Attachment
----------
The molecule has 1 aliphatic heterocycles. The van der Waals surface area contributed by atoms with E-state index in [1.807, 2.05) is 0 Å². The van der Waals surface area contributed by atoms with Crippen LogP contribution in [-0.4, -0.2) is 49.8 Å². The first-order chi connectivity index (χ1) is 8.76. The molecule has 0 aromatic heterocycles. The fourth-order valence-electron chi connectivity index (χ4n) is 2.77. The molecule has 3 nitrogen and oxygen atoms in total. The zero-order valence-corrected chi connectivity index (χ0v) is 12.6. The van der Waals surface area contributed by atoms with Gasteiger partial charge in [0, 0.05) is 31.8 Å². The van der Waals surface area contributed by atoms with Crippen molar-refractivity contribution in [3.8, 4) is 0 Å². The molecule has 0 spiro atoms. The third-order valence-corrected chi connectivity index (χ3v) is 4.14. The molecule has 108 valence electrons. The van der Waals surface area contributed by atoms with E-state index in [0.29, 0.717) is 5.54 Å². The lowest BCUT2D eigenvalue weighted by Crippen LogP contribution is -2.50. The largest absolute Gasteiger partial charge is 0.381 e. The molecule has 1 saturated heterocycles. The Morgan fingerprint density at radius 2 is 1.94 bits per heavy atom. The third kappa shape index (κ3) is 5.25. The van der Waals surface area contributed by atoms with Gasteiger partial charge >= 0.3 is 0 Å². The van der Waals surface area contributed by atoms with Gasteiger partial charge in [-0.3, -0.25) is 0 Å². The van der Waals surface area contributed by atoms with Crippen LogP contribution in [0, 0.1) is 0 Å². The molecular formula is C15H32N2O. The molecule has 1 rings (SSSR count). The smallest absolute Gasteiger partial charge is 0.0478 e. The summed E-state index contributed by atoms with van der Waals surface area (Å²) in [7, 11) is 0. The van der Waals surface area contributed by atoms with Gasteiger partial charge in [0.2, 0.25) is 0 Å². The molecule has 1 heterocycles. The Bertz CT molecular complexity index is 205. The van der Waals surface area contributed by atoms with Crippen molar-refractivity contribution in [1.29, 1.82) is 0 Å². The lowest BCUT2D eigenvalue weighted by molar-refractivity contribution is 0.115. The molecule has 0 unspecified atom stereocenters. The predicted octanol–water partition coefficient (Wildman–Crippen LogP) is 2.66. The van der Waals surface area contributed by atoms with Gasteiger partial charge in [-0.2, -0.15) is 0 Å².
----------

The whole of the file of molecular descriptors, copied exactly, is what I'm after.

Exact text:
The molecule has 1 aliphatic heterocycles. The van der Waals surface area contributed by atoms with E-state index in [1.807, 2.05) is 0 Å². The van der Waals surface area contributed by atoms with Crippen LogP contribution in [-0.4, -0.2) is 49.8 Å². The first-order chi connectivity index (χ1) is 8.76. The molecule has 0 aromatic heterocycles. The fourth-order valence-electron chi connectivity index (χ4n) is 2.77. The molecule has 3 nitrogen and oxygen atoms in total. The zero-order valence-corrected chi connectivity index (χ0v) is 12.6. The van der Waals surface area contributed by atoms with Gasteiger partial charge in [0, 0.05) is 31.8 Å². The van der Waals surface area contributed by atoms with Crippen molar-refractivity contribution in [3.8, 4) is 0 Å². The molecule has 0 spiro atoms. The third-order valence-corrected chi connectivity index (χ3v) is 4.14. The molecule has 108 valence electrons. The van der Waals surface area contributed by atoms with E-state index in [0.29, 0.717) is 5.54 Å². The lowest BCUT2D eigenvalue weighted by Crippen LogP contribution is -2.50. The largest absolute Gasteiger partial charge is 0.381 e. The molecule has 1 saturated heterocycles. The Morgan fingerprint density at radius 2 is 1.94 bits per heavy atom. The third kappa shape index (κ3) is 5.25. The van der Waals surface area contributed by atoms with Gasteiger partial charge >= 0.3 is 0 Å². The van der Waals surface area contributed by atoms with Gasteiger partial charge in [-0.3, -0.25) is 0 Å². The van der Waals surface area contributed by atoms with Crippen LogP contribution in [0, 0.1) is 0 Å². The molecular formula is C15H32N2O. The molecule has 1 rings (SSSR count). The smallest absolute Gasteiger partial charge is 0.0478 e. The summed E-state index contributed by atoms with van der Waals surface area (Å²) in [7, 11) is 0. The van der Waals surface area contributed by atoms with Gasteiger partial charge in [0.2, 0.25) is 0 Å². The molecule has 1 heterocycles. The Bertz CT molecular complexity index is 205. The van der Waals surface area contributed by atoms with Crippen molar-refractivity contribution in [1.29, 1.82) is 0 Å². The lowest BCUT2D eigenvalue weighted by molar-refractivity contribution is 0.115. The molecule has 0 unspecified atom stereocenters. The predicted octanol–water partition coefficient (Wildman–Crippen LogP) is 2.66. The van der Waals surface area contributed by atoms with Gasteiger partial charge in [-0.2, -0.15) is 0 Å².